template <typename... Ts>
int communicate(Ts&... ts); // Communicate one or more fields
int communicate(FieldGroup); // Communicate a group of fields
comm_handle send(FieldGroup); // Send data
int wait(comm_handle); // Receive data
```

`Mesh::communicate()`

can be used to communicate any number of variables
together, and makes the code quite clear. For example in
`examples/DriftInstability/2fluid.cxx`

around line 360:

```
// Need to communicate jpar
mesh->communicate(jpar);
```

Since this uses the `FieldData`

interface like Datafile, this can be
used to communicate all BOUT++ field data types. You can also create a
`FieldGroup`

object to group fields together, then communicate them
all together:

```
FieldGroup comgrp; // Group of variables for communication
Field3D P;
Vector3D V;
comgrp.add(P); // Add the variables
comgrp.add(V); // Usually done in PhysicsModel::init
mesh->communicate(comgrp); // Communicate in PhysicsModel::rhs
```

Internally, this is how the templated `Mesh::communicate()`

works.

If you want to overlap communications with calculations then use the
`Mesh::send()`

and `Mesh::wait()`

functions instead of
`Mesh::communicate()`

:

```
comm_handle ch = mesh->send(comgrp); // Start the communications
// Calculations which don't need variables in comgrp
wait(ch); // Wait for all communications to finish
```

### Implementation: BoutMesh¶

In `BoutMesh`

, the communication is controlled by the variables:

```
int UDATA_INDEST, UDATA_OUTDEST, UDATA_XSPLIT;
int DDATA_INDEST, DDATA_OUTDEST, DDATA_XSPLIT;
int IDATA_DEST, ODATA_DEST;
```

In the Y direction, each boundary region (**U**p and **D**own in Y)
can be split into two, with `0 <= x < UDATA_XSPLIT`

going to the
processor index `UDATA_INDEST`

, and `UDATA_INDEST <= x < LocalNx`

going
to `UDATA_OUTDEST`

. Similarly for the Down boundary. Since there are
no branch-cuts in the X direction, there is just one destination for the
**I**nner and **O**uter boundaries. In all cases a negative
processor number means that there’s a domain boundary.

## X communications¶

For parallel Laplacian inversions, communication is needed in the X direction only, and involves quantities which are not in Fields:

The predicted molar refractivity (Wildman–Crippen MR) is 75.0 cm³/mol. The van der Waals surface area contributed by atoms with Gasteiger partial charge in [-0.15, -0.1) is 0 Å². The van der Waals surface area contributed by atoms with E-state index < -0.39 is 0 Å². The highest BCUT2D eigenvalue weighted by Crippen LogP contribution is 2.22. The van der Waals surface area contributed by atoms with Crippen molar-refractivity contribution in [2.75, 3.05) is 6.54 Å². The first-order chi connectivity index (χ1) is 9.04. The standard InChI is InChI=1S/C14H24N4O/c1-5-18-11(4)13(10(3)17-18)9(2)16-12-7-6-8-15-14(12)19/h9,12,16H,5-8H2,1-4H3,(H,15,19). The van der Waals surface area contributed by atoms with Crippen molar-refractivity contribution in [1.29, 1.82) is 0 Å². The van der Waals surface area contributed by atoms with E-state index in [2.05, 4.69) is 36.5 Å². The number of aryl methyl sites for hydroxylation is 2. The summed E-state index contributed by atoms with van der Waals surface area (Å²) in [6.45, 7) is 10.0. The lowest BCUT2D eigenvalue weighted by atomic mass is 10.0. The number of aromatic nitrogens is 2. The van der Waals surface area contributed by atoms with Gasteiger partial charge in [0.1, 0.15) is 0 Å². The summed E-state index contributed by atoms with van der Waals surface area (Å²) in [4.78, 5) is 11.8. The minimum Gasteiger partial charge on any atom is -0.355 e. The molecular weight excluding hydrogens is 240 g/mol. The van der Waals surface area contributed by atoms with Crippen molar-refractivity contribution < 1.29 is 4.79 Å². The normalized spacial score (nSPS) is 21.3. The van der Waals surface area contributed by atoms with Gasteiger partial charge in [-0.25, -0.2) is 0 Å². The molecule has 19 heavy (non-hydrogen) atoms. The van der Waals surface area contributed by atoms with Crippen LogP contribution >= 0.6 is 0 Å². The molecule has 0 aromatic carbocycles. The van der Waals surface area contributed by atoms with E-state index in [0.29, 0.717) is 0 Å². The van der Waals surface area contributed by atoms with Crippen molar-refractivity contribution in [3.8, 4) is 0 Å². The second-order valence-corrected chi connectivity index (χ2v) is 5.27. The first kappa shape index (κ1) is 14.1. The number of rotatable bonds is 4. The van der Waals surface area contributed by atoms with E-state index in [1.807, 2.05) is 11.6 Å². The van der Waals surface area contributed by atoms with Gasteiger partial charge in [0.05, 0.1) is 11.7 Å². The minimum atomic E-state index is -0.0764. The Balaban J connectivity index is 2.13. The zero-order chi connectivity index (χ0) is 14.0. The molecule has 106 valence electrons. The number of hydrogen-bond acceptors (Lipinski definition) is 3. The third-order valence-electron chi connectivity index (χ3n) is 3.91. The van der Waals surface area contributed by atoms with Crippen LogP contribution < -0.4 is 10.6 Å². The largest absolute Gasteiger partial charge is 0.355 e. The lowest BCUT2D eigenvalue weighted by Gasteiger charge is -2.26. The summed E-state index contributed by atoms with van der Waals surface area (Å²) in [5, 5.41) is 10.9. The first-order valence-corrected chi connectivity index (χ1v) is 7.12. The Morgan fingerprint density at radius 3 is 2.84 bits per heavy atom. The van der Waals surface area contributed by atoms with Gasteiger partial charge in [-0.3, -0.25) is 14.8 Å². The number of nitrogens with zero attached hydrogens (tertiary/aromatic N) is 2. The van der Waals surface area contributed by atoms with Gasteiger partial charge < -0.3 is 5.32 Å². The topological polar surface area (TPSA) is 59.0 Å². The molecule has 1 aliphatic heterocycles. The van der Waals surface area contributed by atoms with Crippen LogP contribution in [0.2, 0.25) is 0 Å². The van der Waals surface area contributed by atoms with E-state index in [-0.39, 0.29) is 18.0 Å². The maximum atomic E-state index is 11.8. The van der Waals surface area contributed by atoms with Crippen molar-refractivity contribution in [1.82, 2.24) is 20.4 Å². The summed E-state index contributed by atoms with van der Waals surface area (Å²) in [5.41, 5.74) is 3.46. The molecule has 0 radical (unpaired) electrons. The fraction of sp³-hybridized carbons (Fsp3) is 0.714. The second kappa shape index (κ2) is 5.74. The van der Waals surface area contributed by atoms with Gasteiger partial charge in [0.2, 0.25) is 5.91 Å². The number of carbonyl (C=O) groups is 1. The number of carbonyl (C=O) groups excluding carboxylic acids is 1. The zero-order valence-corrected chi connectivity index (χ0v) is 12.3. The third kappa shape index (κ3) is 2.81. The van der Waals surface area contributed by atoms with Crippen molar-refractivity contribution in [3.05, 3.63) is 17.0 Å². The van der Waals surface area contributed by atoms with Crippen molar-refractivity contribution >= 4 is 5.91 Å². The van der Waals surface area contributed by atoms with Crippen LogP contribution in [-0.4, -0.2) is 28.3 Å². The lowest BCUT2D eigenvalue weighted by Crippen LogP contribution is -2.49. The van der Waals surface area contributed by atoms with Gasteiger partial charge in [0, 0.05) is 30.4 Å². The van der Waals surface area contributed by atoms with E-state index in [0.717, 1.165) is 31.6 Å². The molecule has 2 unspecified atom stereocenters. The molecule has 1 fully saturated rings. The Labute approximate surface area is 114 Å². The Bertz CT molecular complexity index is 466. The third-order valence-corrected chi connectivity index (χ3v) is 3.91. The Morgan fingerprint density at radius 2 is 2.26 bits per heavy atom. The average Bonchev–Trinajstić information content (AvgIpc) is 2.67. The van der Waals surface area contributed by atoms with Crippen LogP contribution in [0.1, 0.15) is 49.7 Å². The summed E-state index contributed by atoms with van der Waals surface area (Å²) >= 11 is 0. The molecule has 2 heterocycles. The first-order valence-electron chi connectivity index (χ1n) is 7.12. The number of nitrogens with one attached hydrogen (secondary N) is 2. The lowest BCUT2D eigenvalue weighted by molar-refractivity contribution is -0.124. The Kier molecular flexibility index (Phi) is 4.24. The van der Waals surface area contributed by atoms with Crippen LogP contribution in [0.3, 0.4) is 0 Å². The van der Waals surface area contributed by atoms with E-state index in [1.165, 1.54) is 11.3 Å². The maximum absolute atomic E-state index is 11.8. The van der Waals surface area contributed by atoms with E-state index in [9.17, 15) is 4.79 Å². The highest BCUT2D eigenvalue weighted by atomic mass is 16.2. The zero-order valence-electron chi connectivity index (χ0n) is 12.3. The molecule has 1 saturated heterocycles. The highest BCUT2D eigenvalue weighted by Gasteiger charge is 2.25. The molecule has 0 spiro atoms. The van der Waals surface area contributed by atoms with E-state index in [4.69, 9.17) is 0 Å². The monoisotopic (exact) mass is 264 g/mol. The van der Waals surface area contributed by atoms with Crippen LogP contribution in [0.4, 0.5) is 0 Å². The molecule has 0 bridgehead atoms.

```
bool firstX(); // True if at the inner X boundary
bool lastX(); // True if at the outer X boundary
int NXPE, PE_XIND; // Number of processors in X, and X processor index
int sendXOut(BoutReal *buffer, int size, int tag);
sendXIn(BoutReal *buffer, int size, int tag);
comm_handle irecvXOut(BoutReal *buffer, int size, int tag);
comm_handle irecvXIn(BoutReal *buffer, int size, int tag);
```

The variables `Mesh::NXPE`

and `Mesh::PE_XIND`

shouldn’t really be
there, but are currently needed because the SPT algorithm in
`LaplaceSPT`

needs to know when it’s going to be next and so keep
track of which processor number is currently working. This logic to
pass a problem along a chain in X should really be moved into Mesh.

## Y-Z surface communications¶

Some operations (like parallel inversions in
`bout++/src/invert/invert_parderiv.cxx`

) need to be performed on Y-Z
surfaces, i.e. slices at constant X. This needs to be able to handle
open and closed surfaces, and that closed surfaces may need a shift in
the Z direction to match one end onto the other (a twist-shift
condition).

The simplest operation is to average a quantity over Y with
`averageY()`

.

To test if a particular surface is closed, there is the function
`periodicY`

.

The most general way to access data on surfaces is to use the
`SurfaceIter`

iterator, which can be created using
`SurfaceIter::SurfaceIter()`

:

```
SurfaceIter* surface(mesh);
```

This then allows looping over the surfaces in the usual way:

```
for(surf->first(); !surf->isDone(); surf->next()) {